'American Idol' recap: Los Angeles, land of loonies?
It’s probably safe to say that Thursday night’s “American Idol,” in which the show’s audition wagon rolled into Los Angeles, did little to burnish this city’s reputation, as far as talent and sanity are concerned. On the other hand, the episode certainly cemented L.A.’s creds as the entertainment capital of the world with a procession of bizarros who were, for sure, hard to look away from. There was bad dancing, belly-dancing, the dropping of pants, and memories of “Pants on the Ground,” as contestants big and small, tone deaf and really, really tone deaf, delusional and possibly downright deranged filed through.
As Steven Tyler might say, Hooray for Hollywooooooo!
Sure, there were some good voices in the mix:
-- Tim Halperin, who sang Maroon 5's "She Will Be Loved" just for Jennifer Lopez, his childhood crush, who complimented him on his "special tone."
-- Karen Rodriguez, who trucked in from New York after "Idol" found her on MySpace, and had the judges using words like "hot," "confidence," "spit," "fire" and "melody." "I want to be the first Latina American Idol,” she said after she made it through. One more word: adorable. (J.Lo’s not the only one rooting for her.)
-- Heidi Khzam, who wowed at least two of the judges with her belly dancing before singing with almost as much verve. “I mean, God, one of the best we’ve ever seen,” a randy Randy asserted. “Simmer it down,” Lopez told her overheated cohorts.
-- And perhaps the most talented of the night, a couple of scarf-sporting singing brothers named Mark and Aaron Gutierrez, who wowed the judges with a version of “Lean on Me” that Tyler called “God-like.”
But apart from that tasty handful, delusion was the flavor of the day. It starts with first contestant Victoria Garrett, who declares she’s going to “Knock they socks off,” only to sound so much like a bleating sheep that Tyler tells her, “You’re going to Siberia!” before scaling it back to crack, “Not baaaaaad.”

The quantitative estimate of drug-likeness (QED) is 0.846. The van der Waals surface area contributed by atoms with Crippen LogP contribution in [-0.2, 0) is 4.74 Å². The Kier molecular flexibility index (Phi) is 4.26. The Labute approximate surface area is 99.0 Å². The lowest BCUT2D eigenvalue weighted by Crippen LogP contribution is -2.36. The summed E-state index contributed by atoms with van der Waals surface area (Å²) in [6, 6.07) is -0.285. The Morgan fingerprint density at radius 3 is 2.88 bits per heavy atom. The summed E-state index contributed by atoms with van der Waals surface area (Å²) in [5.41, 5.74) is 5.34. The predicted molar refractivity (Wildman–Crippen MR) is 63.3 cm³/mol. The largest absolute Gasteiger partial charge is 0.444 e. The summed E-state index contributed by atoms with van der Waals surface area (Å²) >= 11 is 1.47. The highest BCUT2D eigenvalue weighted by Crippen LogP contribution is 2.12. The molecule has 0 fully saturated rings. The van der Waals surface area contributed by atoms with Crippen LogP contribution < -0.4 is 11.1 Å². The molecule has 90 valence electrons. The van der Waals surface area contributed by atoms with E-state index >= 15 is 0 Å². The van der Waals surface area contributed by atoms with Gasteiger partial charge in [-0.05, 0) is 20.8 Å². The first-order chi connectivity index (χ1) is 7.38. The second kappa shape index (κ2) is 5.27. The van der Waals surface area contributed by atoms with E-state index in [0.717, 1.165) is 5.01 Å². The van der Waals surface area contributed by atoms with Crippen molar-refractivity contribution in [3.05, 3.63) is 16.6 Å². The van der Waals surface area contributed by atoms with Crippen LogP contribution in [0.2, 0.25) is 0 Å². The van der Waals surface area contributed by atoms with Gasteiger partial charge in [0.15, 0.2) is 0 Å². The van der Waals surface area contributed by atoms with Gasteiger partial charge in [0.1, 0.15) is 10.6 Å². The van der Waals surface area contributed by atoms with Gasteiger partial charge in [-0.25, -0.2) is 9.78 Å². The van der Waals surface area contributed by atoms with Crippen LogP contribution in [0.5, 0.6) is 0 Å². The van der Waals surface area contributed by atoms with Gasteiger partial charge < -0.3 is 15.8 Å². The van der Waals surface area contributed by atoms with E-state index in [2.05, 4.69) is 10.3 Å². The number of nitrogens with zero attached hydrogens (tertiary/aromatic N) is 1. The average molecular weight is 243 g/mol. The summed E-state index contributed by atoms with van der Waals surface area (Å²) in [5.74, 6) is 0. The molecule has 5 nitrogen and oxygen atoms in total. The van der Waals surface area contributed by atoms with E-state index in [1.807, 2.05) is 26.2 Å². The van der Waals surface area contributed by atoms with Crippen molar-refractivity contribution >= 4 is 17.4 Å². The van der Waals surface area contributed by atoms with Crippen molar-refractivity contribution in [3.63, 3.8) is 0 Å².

Isaac Rodriguez and Daniel Gomez, two totally tone-deaf pals who fancy themselves musically gifted superstars, let the judges’ seriously harsh criticism –- “I hate to be the harsh one here, but neither one of you should sing,” Randy says –- roll off their backs. “I’ll keep on practicing,” vows Rodriguez, who tells us he has dropped out of college to pursue his singing career, unbeknownst to his poor, sweet-looking parents. I hate to be the harsh one here, but, Isaac, please, do your mom and all of us a favor and go back to school.
Tynisha Roches, who hails from Hoboken, N.J., has scary eyebrows and an even scarier way of saying, “Ow!” into the dummy microphone she insists on holding. “I don’t need the mike. My voice is big enough!” she declares, before murdering Frank Sinatra’s “My Way.” She won’t stop singing, chasing Randy around the audition room, until her microphone is wrested away by the judges and finally, finally, security escorts her out.
The big talker of the night is Matt “Big Stats” Frankel, a big guy in a big suit with big ideas about his stature as CEO of Matthew Scott Frankel Productions. “I have a compilation album with the legendary Chaka Kahn on it,” says the mustachioed freelance musical producer, telling the judges he’s worked with “millions” -- er “bunches” -- of “great artists.” After the judges send Frankel on his way sans golden ticket, he tells us they haven’t seen the last of him and that he’s “beefin’” with Randy. He also tells us, “My mother told me if I don’t have anything nice to say about someone don’t say anything at all, so on the subject of Randy Jackson, my lips are sealed.” My mother told me the same thing, which is why I am not mentioning Lopez’s headscarf and black widow dress getup.
Then, among a series of crazies, is a guy who drops his pants. Yes, his pants are on the ground.
And while we’re winking at Larry Platt, the viral sensation from last season’s auditions, here comes Cooper Robinson, an older, outlandishly dressed gentleman from Arkansas with whom the producers may be hoping to make another viral splash. But while Robinson’s rendition of James Brown’s “I Feel Good” does not lack energy, leaving him breathless and Randy and the rest of us concerned for his health, it does lack originality. Then again, I did like his rant in which he let us know he was “more good lookin’, more handsomest than any dog, chicken, giraffe, snake, cow, pig, hog or any gee-raff.”
What did you think? Did “Idol” do right by Los Angeles? Did Los Angeles to right by “Idol”? Weigh in.
-- Amy Reiter
Photo: Cooper Robinson performs in front of the "American Idol" judges in Los Angeles on Thursday. Credit: Michael Becker / Fox